Now, you've already touched on this, but how would you approach the balance between fiscal prudence and the risks involved in driving toward innovation?
Well, as I said, doing something the same way, continuing to do the same process over and over is not riskless. So you have to have on some structure around your innovation. It's not, oh, let's go, as I said before, you can't just go draw things on the whiteboard and say, oh, this looks really cool, let's go do that. You have to have defined innovation pillars. You have to have defined priorities around categories. What size are you willing to take on, timelines. You need tracking mechanisms for internal initiatives and external initiatives, and those mechanisms are likely different. You also have to distinguish between experiments and pilots. And experiment is something that you give a very small amount of seed money to see if it's even possible. A pilot is something that you are more confident in the technology and now you want to test it out with more than maybe one or two samples, but it's not ready for full scale prime time. And you have to have decision rights, a RACI, in place. And those are the kinds of things that enable you to have enough discipline and enough fiscal responsibility around innovation to make it a repeatable process and still be able to continue driving the change in that direction that you're seeking to go.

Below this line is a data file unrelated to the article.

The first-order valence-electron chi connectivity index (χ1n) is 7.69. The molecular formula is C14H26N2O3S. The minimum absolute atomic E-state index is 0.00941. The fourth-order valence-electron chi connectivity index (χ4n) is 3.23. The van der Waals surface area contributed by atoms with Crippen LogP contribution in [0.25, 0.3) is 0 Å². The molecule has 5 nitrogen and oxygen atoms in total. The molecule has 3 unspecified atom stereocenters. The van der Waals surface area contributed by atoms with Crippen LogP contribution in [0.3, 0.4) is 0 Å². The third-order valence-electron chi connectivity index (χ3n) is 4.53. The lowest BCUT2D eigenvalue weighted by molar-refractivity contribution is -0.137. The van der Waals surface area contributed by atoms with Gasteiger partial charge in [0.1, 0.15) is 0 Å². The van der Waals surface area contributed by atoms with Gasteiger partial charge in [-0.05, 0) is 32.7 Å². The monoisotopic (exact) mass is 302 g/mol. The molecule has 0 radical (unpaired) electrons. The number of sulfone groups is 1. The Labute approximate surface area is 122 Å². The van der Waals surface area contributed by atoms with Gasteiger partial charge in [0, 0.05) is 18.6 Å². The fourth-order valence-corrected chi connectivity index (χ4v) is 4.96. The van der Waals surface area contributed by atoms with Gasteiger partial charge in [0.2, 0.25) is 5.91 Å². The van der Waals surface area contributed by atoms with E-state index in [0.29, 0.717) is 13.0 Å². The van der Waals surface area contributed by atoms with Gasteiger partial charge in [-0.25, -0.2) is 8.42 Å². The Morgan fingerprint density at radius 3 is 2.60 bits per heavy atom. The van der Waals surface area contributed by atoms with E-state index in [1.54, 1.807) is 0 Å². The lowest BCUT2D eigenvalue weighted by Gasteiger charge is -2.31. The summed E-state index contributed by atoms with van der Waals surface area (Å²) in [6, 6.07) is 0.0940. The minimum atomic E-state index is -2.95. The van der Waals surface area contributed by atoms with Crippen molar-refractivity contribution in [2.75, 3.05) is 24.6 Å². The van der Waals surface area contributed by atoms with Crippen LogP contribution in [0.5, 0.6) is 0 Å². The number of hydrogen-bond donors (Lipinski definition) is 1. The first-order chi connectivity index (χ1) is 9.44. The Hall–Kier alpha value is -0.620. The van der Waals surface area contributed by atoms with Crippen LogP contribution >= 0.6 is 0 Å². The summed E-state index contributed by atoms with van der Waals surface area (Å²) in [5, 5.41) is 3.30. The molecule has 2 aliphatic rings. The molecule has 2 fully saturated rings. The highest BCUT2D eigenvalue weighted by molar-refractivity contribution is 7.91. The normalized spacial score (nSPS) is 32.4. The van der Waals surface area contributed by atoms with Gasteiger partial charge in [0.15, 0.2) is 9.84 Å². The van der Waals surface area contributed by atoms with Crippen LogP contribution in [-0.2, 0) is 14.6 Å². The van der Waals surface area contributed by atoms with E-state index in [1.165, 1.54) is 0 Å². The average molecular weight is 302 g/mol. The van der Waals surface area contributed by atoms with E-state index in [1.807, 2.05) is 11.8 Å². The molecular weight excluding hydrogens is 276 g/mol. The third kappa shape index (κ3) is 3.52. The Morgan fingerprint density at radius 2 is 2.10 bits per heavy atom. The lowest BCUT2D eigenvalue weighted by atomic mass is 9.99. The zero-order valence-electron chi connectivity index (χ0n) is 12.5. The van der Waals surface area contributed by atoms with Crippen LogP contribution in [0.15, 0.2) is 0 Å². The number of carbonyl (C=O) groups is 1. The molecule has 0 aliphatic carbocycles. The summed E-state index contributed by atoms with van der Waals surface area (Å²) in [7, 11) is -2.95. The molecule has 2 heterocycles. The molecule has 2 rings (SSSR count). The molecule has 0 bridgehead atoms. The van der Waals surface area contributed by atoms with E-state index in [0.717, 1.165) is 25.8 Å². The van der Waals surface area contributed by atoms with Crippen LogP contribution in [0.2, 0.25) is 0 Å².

Sandra, what are some ways that Blue Shield is innovating during the COVID-19 crisis?
There is one other innovative initiative that we've put in place recently in response to COVID that I do want to brag just a little bit about because it was a real partnership between finance and the business and that's our provider, financial assistance program that you may have seen because it's gotten a bit of press. And the idea behind this is that we are, offering four different programs to help providers who have been negatively impacted in the financial sense from the COVID shelter in place restrictions. So we came up with a way to offer, as I said, the idea behind these four programs is that this can't be one size fits all. Different providers have different needs and their practices are structured in different ways. And so we took those things and we looked at what's good for healthcare in the long run, and one of those things is a satisfied and viable provider base and created these four different options for providers and put a process in place around how we could execute this in less than a week's time. The whole idea germinated in a 30 minute conversation between our CEO and me one Sunday afternoon, and we were ready to put it into place by the end of that week. So that's where when you're really focused on something, you can come up with new ideas to respond to a need in your environment, and the fact that we've done this and we've now been able to help a number of providers out there feels really good.
This has been, Count Me In IMA's podcast, providing you with the latest perspectives of thought leaders from the accounting and finance profession. If you like what you heard and you'd like to be counted in for more relevant accounting and finance education, visit IMA's website at www.imanet.org.
What is Count Me In®?
IMA® (Institute of Management Accountants) brings you the latest perspectives and learnings on all things affecting the accounting and finance world, as told by the experts working in the field and the thought leaders shaping the profession. Listen in to gain valuable insight and be included in the future of accounting and finance!